100th anniversary of the sinking of the Titanic

100th anniversary of the sinking of the Titanic

On April 14, 2012 100 years the sinking of one of the most famous ships in history, the RMS Titanic. On the occasion of the centenary, events are taking place that commemorate the tragedy, in addition to the re-release of the film in theaters around the world. But what happened?

The Titanic left Southampton on Wednesday, April 10, 1912 with destination New York. More than 2,200 people embarked on the ocean liner. It was about maiden voyage and therefore the ship I was sailing at full speed.

The Titanic He was sailing through the waters of the Atlantic Ocean. The morning of Sunday, April 14, 1912 received warnings of the danger of encountering icebergs in their path, which followed one another throughout the day. It was the melting season, the sea was completely calm and the temperature had dropped drastically during the last hours. However, these notices were ignored. The night was calm, with the sea calm and no moon to allow, which was difficult to spot icebergs.

The Titanic in Southampton

When it was dark the ships that were in the vicinity sent more warnings about the presence of icebergs but that were not communicated to the officers due to the accumulation of work that radio operators had. In addition to this inconvenience, it should be added that the lookouts were without binoculars, since they had been lost days before.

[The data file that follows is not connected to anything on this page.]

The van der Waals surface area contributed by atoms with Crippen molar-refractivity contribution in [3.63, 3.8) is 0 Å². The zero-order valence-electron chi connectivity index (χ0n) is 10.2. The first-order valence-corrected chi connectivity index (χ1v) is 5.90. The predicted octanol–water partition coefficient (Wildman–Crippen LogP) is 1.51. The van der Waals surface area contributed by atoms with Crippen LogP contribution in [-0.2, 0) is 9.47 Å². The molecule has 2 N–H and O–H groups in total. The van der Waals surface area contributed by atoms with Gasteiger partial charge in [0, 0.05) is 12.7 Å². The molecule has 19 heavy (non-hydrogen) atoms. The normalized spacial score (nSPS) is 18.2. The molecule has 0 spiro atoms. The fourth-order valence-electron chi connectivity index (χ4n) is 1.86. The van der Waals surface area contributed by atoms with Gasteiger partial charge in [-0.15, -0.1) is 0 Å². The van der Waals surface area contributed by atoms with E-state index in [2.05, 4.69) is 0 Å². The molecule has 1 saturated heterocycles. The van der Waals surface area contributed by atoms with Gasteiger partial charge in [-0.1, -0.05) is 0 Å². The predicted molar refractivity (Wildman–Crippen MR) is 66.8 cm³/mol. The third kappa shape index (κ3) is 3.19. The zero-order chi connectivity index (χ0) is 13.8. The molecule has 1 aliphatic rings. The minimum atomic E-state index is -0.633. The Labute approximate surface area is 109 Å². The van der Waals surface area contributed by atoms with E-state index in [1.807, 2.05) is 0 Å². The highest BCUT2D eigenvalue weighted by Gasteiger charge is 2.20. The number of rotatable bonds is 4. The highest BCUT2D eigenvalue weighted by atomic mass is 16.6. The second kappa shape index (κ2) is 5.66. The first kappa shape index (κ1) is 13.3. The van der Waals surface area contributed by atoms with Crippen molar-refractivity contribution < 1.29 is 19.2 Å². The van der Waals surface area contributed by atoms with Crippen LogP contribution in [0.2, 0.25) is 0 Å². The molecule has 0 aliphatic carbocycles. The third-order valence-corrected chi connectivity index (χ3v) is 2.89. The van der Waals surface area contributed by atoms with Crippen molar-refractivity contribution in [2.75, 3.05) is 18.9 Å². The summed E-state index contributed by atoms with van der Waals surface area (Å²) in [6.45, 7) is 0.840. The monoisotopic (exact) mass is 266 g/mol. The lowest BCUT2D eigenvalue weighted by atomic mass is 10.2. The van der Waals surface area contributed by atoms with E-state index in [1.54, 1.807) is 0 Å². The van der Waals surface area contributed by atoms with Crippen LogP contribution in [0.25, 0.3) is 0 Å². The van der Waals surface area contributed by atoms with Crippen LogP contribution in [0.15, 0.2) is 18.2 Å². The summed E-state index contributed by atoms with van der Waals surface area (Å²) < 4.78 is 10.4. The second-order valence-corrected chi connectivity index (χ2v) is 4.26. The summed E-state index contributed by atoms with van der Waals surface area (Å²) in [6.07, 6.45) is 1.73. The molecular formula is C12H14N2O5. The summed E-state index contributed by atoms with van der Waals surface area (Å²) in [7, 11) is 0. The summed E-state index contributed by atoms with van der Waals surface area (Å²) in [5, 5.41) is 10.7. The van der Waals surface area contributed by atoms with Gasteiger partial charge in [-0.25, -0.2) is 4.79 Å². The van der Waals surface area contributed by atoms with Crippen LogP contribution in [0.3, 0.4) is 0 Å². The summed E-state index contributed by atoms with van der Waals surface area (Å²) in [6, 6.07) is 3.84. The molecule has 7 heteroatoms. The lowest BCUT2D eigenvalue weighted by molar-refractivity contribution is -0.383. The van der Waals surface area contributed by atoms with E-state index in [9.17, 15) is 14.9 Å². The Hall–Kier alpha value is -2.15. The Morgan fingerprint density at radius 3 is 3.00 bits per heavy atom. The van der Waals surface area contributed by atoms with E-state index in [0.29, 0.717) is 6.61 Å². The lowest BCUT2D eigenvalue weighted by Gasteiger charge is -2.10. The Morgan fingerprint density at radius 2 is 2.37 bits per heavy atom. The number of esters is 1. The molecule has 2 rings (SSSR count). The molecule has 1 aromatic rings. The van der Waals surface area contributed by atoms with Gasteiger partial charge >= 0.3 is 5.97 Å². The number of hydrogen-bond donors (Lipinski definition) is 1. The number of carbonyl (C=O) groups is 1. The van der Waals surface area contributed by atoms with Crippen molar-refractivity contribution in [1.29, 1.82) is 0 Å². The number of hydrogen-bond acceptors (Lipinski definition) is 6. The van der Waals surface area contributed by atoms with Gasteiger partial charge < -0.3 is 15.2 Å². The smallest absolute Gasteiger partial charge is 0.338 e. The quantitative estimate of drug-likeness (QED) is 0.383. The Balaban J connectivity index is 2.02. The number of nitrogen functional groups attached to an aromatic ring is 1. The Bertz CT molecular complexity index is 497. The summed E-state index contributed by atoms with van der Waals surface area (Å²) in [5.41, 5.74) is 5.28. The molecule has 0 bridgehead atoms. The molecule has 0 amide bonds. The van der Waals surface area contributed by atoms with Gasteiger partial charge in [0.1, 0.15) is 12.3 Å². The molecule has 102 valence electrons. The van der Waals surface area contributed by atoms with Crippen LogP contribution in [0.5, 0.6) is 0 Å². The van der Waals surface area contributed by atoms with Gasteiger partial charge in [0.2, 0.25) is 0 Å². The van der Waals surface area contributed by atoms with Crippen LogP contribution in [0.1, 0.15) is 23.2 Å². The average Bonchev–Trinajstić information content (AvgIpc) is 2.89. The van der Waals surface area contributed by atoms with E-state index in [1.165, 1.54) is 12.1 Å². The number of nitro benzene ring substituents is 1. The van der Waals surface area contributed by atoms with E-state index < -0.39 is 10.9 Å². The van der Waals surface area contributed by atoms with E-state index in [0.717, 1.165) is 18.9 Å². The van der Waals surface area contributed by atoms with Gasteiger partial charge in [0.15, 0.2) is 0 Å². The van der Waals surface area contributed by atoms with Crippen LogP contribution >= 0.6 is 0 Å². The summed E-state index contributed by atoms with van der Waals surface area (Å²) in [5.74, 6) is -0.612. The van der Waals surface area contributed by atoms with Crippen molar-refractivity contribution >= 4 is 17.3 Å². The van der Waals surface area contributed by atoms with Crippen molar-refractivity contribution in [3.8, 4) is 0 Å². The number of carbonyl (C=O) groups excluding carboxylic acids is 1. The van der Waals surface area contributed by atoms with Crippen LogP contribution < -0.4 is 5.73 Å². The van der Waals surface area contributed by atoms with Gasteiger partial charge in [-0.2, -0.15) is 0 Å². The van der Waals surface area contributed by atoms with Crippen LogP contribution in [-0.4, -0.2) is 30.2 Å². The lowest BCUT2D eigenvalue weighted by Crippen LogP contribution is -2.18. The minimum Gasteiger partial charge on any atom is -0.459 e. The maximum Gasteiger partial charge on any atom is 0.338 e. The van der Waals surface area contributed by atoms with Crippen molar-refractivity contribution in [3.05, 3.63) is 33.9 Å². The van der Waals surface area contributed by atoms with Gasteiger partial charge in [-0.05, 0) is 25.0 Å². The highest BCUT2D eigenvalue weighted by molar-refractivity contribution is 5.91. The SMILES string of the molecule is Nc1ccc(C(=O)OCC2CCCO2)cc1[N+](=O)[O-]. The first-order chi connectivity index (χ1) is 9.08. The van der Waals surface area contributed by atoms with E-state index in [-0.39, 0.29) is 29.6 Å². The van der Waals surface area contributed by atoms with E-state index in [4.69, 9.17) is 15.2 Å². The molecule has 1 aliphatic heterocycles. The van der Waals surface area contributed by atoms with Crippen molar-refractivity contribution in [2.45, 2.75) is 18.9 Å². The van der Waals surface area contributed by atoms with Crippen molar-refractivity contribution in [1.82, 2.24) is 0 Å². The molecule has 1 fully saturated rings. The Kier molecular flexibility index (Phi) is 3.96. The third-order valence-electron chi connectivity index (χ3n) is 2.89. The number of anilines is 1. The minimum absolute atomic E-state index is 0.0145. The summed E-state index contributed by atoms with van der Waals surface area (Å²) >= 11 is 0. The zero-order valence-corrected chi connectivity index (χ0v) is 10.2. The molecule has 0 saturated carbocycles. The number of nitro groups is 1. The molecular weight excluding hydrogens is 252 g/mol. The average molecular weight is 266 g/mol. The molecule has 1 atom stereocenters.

At 23:40 hours at night, the lookouts advised the officers that they had sighted a iceberg by bow. The commanding officer, Murdoch, barely had time to react, so he decided proceed to reverse, or reverse, so that it collided head-on, but barely gave time to carry out the maneuver, so the iceberg hit the bow side of the ship, tearing much of the side.

At first it seemed that it had not had serious consequences. In fact, the passengers they hardly noticed a tremor, so he remained calm. However, the main damage had been caused in the part that remained underwater. The workers who were in the boilers saw how the water poured in, also flooding the mailroom in just a few minutes.

The iceberg believed to have collided with the Titanic

When at last Capital John Smith along with his officers and the chief builder inspected the damage, they saw that five compartments had been affected. If there had only been four the ship could have stayed afloat, but with five they saw that the ship was sinking hopelessly, since the water would go through the compartments. After this evaluation, they estimated the time it would take to sink and came to the conclusion that they had only a couple of hours left.

The harsh reality made them understand that most of the passage could not be saved, since they hardly carried lifeboats for half. Furthermore, they were presented with the problem that they had no red flares to ask for help, only white, which was interpreted by some boats as a celebration rather than a call for help.